تاثیر تغییرات در ستون های دوم بازنشستگی بر دارایی های عمومی در مرکز و شرق اروپا:موقعیت لهستان
|کد مقاله||سال انتشار||مقاله انگلیسی||ترجمه فارسی||تعداد کلمات|
|10931||2013||19 صفحه PDF||سفارش دهید||محاسبه نشده|
Publisher : Elsevier - Science Direct (الزویر - ساینس دایرکت)
Journal : Economic Systems, Volume 37, Issue 3, September 2013, Pages 473–491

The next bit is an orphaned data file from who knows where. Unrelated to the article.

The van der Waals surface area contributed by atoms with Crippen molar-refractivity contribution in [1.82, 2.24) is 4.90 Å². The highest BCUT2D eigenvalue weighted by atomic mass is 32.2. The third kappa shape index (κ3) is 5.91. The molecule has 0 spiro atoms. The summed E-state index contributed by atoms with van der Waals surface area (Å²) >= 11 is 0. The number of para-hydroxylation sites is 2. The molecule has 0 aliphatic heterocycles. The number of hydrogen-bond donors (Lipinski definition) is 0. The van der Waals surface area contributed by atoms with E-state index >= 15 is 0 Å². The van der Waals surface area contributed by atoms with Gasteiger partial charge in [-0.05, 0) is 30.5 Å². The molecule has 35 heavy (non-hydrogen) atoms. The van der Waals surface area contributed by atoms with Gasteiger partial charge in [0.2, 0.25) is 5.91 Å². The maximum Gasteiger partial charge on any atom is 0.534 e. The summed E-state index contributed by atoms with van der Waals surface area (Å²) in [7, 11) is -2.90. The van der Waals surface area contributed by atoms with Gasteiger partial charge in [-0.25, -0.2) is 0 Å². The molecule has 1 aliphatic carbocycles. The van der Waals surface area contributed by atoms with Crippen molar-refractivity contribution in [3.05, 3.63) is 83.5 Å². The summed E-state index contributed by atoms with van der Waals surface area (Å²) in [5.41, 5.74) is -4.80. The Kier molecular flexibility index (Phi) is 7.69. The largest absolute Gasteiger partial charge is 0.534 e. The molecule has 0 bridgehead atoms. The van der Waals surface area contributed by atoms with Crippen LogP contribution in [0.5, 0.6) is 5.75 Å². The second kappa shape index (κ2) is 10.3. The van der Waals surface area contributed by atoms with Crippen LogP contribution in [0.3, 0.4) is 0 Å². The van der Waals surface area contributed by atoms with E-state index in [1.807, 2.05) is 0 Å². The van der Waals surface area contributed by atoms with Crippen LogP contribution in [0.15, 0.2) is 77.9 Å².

This paper studies the impact of the recent weakening of Poland's fully funded defined contribution second pension pillar on (i) the long-term sustainability (the deficit and implicit debt) of the full pension system and (ii) the implications for pension benefits (gross replacement rates). Simulation results, based on a stylised version of the Polish pension system, show that, in the baseline scenario, the weakening of the second pillar would permanently lower future pension system debt, chiefly as a result of a cut in replacement rates. But using a combination of pessimistic assumptions including strong population ageing, low real wage growth and an indexation of existing pension benefits on nominal wage growth rather than inflation coupled with bringing in tax expenditures related to the third voluntary pension pillar and an increase in the share of minimum pensioners leads to higher pension system deficits and eventually more public debt at a very long horizon. The simulation results also suggest that if Poland had not transformed its pay-as-you-go first pension pillar into a defined contribution from a defined benefit system, the weakening of the second pillar would deteriorate fiscal sustainability relatively quickly in the baseline scenario. This result suggests that the Hungarian pension reversal would reduce deficit and debt only temporarily, mainly because of Hungary's costly defined benefit first pension pillar: the weakening of the second pillar is tantamount to swapping low current replacement rates (in the defined contribution second pillar) against high future replacement rates in the defined benefit first pension pillar.